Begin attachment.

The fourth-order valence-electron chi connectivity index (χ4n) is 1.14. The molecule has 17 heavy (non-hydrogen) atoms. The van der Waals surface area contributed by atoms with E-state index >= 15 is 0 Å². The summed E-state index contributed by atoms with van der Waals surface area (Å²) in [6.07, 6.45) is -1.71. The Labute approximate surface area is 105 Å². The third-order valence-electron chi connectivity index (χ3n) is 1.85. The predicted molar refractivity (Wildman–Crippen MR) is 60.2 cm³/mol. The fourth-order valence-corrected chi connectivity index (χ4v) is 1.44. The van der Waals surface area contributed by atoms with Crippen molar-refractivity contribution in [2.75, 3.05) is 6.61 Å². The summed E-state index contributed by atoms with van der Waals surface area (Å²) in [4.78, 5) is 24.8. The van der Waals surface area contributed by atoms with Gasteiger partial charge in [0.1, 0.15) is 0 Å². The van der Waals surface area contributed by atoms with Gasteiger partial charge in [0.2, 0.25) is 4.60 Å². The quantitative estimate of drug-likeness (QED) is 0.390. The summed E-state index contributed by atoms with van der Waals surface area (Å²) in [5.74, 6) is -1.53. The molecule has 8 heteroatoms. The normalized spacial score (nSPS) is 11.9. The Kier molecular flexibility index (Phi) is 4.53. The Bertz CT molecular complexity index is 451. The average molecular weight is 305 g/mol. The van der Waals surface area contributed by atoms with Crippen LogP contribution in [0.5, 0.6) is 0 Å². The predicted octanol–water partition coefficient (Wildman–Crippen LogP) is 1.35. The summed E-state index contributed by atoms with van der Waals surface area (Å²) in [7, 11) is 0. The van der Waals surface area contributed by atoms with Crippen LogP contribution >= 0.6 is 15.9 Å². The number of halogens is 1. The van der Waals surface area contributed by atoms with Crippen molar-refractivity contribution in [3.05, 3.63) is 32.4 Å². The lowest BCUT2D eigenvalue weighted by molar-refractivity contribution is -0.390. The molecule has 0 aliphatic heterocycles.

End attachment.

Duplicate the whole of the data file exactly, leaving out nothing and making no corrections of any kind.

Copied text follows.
The fourth-order valence-electron chi connectivity index (χ4n) is 1.14. The molecule has 17 heavy (non-hydrogen) atoms. The van der Waals surface area contributed by atoms with E-state index >= 15 is 0 Å². The summed E-state index contributed by atoms with van der Waals surface area (Å²) in [6.07, 6.45) is -1.71. The Labute approximate surface area is 105 Å². The third-order valence-electron chi connectivity index (χ3n) is 1.85. The predicted molar refractivity (Wildman–Crippen MR) is 60.2 cm³/mol. The fourth-order valence-corrected chi connectivity index (χ4v) is 1.44. The van der Waals surface area contributed by atoms with Crippen molar-refractivity contribution in [2.75, 3.05) is 6.61 Å². The summed E-state index contributed by atoms with van der Waals surface area (Å²) in [4.78, 5) is 24.8. The van der Waals surface area contributed by atoms with Gasteiger partial charge in [0.1, 0.15) is 0 Å². The van der Waals surface area contributed by atoms with Gasteiger partial charge in [0.2, 0.25) is 4.60 Å². The quantitative estimate of drug-likeness (QED) is 0.390. The summed E-state index contributed by atoms with van der Waals surface area (Å²) in [5.74, 6) is -1.53. The molecule has 8 heteroatoms. The normalized spacial score (nSPS) is 11.9. The Kier molecular flexibility index (Phi) is 4.53. The Bertz CT molecular complexity index is 451. The average molecular weight is 305 g/mol. The van der Waals surface area contributed by atoms with Crippen LogP contribution in [0.5, 0.6) is 0 Å². The predicted octanol–water partition coefficient (Wildman–Crippen LogP) is 1.35. The summed E-state index contributed by atoms with van der Waals surface area (Å²) in [7, 11) is 0. The van der Waals surface area contributed by atoms with Crippen LogP contribution >= 0.6 is 15.9 Å². The number of halogens is 1. The van der Waals surface area contributed by atoms with Crippen molar-refractivity contribution in [3.05, 3.63) is 32.4 Å². The lowest BCUT2D eigenvalue weighted by molar-refractivity contribution is -0.390. The molecule has 0 aliphatic heterocycles.